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A CurtainUp Los Angeles Review
Both acts of this play begin with such humdrum dialogue that you think you're in for a boring evening. Gradually, as Norris strips away the layers with the astute assistance of director Pam MacKinnon, you see what he's up to.
It all takes place in 406 Clybourne Street, the home the Stollers have just purchased. Although inspired by "A Raisin in the Sun" by Lorraine Hansberry, it uses neither the characters nor plot line of that play. Nevertheless, "Raisin" hangs over the house like a ghost.
Act I begins in 1959, as the family is preparing to move out. They are Russ (Frank Wood), a withdrawn middle-aged white man; his wife Bev (Christina Kirk), whose tense prattle tries to make up for his silences; their black maid Francine (Crystal A. Dickinson) and her husband Albert (Damon Gupton). They're visited by the white minister Jim (Brendan Griffin) and Karl Lindner (Jeremy Shamos), who represents the neighborhood association whose purpose is to keep Clybourne Park white, and his deaf and pregnant wife Betsy (Annie Parisse). Karl fails to buy Russ out and retaliates by threatening to tell the tragic story of Kenneth, Russ and Bev's only child, who hangs himself after committing war crimes.
Act II fast forwards to 2009, where a completely new set of characters sits in the empty house. It's cunningly stripped in the intermission to Daniel Ostling's stunning scenic design which depicts what can happen to a house in fifty years. They are Steve (Jeremy Shamos) and his pregnant wife Lindsey (Annie Parisse), the new owners who are bent on doing the Right Thing and Kevin (Damon Gupton) and his wife Lena (Crystal A. Dickinson) who is a former resident of the house. The black characters have come to persuade Steve and Lindsey to show some respect. Tom (Brendan Griffin) is in charge of their petition and Kathy (Christina Kirk) plays Steve and Lindsey's long-haired realtor. Frank Wood plays Dan, the handyman, with a ringing voice that cuts through the genteel facade who also brings in the foot locker which Russ buried in the first act and which contains a secret.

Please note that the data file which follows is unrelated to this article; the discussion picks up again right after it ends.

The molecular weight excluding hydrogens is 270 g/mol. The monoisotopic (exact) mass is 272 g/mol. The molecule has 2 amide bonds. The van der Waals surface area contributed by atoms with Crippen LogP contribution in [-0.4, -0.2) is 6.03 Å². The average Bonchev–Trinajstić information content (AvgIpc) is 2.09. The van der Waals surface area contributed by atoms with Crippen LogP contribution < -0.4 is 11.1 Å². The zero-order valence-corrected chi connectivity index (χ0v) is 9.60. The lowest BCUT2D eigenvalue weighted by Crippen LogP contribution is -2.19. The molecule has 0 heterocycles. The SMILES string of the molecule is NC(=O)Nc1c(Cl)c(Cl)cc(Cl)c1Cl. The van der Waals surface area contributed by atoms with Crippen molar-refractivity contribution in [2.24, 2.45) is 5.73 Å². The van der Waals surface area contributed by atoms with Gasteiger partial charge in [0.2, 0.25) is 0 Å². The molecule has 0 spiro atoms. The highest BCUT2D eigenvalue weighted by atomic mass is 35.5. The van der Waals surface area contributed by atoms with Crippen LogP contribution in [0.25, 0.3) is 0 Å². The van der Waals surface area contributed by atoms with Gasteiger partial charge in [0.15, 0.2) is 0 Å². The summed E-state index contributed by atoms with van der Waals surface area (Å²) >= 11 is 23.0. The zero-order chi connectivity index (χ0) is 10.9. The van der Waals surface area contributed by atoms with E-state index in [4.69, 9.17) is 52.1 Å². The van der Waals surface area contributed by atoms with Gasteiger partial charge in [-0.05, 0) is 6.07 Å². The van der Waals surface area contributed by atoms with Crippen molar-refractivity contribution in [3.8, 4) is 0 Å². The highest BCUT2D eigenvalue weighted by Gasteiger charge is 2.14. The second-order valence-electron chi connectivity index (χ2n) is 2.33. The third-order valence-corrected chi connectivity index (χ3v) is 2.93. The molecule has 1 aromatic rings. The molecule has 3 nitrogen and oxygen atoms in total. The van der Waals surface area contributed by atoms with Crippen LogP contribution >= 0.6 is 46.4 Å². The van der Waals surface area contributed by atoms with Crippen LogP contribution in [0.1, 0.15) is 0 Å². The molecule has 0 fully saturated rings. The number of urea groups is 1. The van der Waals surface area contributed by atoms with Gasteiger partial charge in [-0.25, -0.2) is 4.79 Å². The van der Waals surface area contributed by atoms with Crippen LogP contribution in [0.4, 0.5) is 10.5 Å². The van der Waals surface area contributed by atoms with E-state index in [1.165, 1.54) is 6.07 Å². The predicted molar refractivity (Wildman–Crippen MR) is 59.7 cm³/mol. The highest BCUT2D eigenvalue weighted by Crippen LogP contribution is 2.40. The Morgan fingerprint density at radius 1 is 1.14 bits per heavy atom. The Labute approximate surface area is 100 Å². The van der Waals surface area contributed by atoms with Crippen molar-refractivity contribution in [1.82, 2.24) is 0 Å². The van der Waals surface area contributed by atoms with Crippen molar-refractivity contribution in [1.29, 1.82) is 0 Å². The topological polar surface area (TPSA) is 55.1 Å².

This act relies less on dramatic revelations and events and more on racial jokes to move it along. They're laugh-provoking but incongruous. The story of Kenneth is remembered by Lena and still casts a pall. What breaks through the trivial conversation in this act is not a tragic story but veiled racism. As in Act 1, it hasn't really gone away. There's no more improvement association but the attitudes haven't changed. The black characters, subdued before the whites in Act 1, here flash rage.
The cast is uniformly excellent. However, the characters of Bev in Act 1 and Lindsey in Act 2 are annoying. They both cover up their feelings and emotions with obvious embarassment.
There's a coda, a third time change to before it all began, involving Kennth and his mother. This is the third time the Kenneth story is brought in and it opens the play up. Beyond the clever trivia that open the two acts and the jokes and the apparently insoluble issue of race in our country, there's the tragedy of war and what it does to young men.